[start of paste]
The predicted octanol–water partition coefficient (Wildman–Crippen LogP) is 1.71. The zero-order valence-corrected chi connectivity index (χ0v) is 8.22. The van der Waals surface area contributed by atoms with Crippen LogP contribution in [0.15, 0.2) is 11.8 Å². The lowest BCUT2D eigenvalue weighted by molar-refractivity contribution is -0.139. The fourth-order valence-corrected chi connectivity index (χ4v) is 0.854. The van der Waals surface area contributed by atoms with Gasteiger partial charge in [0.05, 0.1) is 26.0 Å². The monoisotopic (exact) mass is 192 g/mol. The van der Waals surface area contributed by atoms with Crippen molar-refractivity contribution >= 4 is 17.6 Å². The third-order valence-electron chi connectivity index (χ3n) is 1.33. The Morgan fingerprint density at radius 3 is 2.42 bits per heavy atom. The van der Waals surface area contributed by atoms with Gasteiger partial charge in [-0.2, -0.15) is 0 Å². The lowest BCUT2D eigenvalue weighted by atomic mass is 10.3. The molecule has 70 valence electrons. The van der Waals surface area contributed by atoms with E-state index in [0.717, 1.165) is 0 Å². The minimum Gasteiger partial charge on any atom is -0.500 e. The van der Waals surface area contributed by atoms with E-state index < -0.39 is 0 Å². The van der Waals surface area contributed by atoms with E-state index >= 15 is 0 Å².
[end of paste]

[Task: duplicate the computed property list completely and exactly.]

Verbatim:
The predicted octanol–water partition coefficient (Wildman–Crippen LogP) is 1.71. The zero-order valence-corrected chi connectivity index (χ0v) is 8.22. The van der Waals surface area contributed by atoms with Crippen LogP contribution in [0.15, 0.2) is 11.8 Å². The lowest BCUT2D eigenvalue weighted by molar-refractivity contribution is -0.139. The fourth-order valence-corrected chi connectivity index (χ4v) is 0.854. The van der Waals surface area contributed by atoms with Gasteiger partial charge in [0.05, 0.1) is 26.0 Å². The monoisotopic (exact) mass is 192 g/mol. The van der Waals surface area contributed by atoms with Crippen molar-refractivity contribution >= 4 is 17.6 Å². The third-order valence-electron chi connectivity index (χ3n) is 1.33. The Morgan fingerprint density at radius 3 is 2.42 bits per heavy atom. The van der Waals surface area contributed by atoms with Gasteiger partial charge in [-0.2, -0.15) is 0 Å². The lowest BCUT2D eigenvalue weighted by atomic mass is 10.3. The molecule has 70 valence electrons. The van der Waals surface area contributed by atoms with E-state index in [0.717, 1.165) is 0 Å². The minimum Gasteiger partial charge on any atom is -0.500 e. The van der Waals surface area contributed by atoms with E-state index < -0.39 is 0 Å². The van der Waals surface area contributed by atoms with E-state index >= 15 is 0 Å².